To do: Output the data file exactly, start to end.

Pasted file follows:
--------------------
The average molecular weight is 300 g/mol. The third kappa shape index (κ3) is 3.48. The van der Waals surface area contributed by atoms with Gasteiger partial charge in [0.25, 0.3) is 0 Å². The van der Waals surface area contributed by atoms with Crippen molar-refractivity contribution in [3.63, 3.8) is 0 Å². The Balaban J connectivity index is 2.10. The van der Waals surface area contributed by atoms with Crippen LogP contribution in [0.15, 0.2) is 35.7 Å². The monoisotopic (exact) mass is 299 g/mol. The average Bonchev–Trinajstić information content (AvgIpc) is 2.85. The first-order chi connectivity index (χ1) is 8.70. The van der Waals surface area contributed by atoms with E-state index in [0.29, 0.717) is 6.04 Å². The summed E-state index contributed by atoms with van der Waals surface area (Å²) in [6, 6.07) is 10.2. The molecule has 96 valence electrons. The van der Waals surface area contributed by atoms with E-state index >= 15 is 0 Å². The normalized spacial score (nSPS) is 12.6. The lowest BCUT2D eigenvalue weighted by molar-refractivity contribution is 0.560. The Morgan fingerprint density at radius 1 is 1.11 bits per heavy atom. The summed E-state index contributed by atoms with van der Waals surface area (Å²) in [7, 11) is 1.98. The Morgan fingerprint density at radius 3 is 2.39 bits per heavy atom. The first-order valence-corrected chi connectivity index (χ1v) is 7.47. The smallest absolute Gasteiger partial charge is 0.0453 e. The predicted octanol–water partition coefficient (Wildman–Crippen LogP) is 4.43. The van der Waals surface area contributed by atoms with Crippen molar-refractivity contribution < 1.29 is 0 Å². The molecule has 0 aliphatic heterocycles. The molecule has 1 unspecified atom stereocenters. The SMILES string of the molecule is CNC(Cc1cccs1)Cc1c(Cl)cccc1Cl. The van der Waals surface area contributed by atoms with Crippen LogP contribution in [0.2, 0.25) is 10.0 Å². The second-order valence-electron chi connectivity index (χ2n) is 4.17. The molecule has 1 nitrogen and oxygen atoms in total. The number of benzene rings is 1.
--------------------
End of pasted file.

The average molecular weight is 300 g/mol. The third kappa shape index (κ3) is 3.48. The van der Waals surface area contributed by atoms with Gasteiger partial charge in [0.25, 0.3) is 0 Å². The van der Waals surface area contributed by atoms with Crippen molar-refractivity contribution in [3.63, 3.8) is 0 Å². The Balaban J connectivity index is 2.10. The van der Waals surface area contributed by atoms with Crippen LogP contribution in [0.15, 0.2) is 35.7 Å². The monoisotopic (exact) mass is 299 g/mol. The average Bonchev–Trinajstić information content (AvgIpc) is 2.85. The first-order chi connectivity index (χ1) is 8.70. The van der Waals surface area contributed by atoms with E-state index in [0.29, 0.717) is 6.04 Å². The summed E-state index contributed by atoms with van der Waals surface area (Å²) in [6, 6.07) is 10.2. The molecule has 96 valence electrons. The van der Waals surface area contributed by atoms with E-state index >= 15 is 0 Å². The normalized spacial score (nSPS) is 12.6. The lowest BCUT2D eigenvalue weighted by molar-refractivity contribution is 0.560. The Morgan fingerprint density at radius 1 is 1.11 bits per heavy atom. The summed E-state index contributed by atoms with van der Waals surface area (Å²) in [7, 11) is 1.98. The Morgan fingerprint density at radius 3 is 2.39 bits per heavy atom. The first-order valence-corrected chi connectivity index (χ1v) is 7.47. The smallest absolute Gasteiger partial charge is 0.0453 e. The predicted octanol–water partition coefficient (Wildman–Crippen LogP) is 4.43. The van der Waals surface area contributed by atoms with Crippen molar-refractivity contribution < 1.29 is 0 Å². The molecule has 0 aliphatic heterocycles. The molecule has 1 unspecified atom stereocenters. The SMILES string of the molecule is CNC(Cc1cccs1)Cc1c(Cl)cccc1Cl. The van der Waals surface area contributed by atoms with Crippen LogP contribution in [0.2, 0.25) is 10.0 Å². The second-order valence-electron chi connectivity index (χ2n) is 4.17. The molecule has 1 nitrogen and oxygen atoms in total. The number of benzene rings is 1.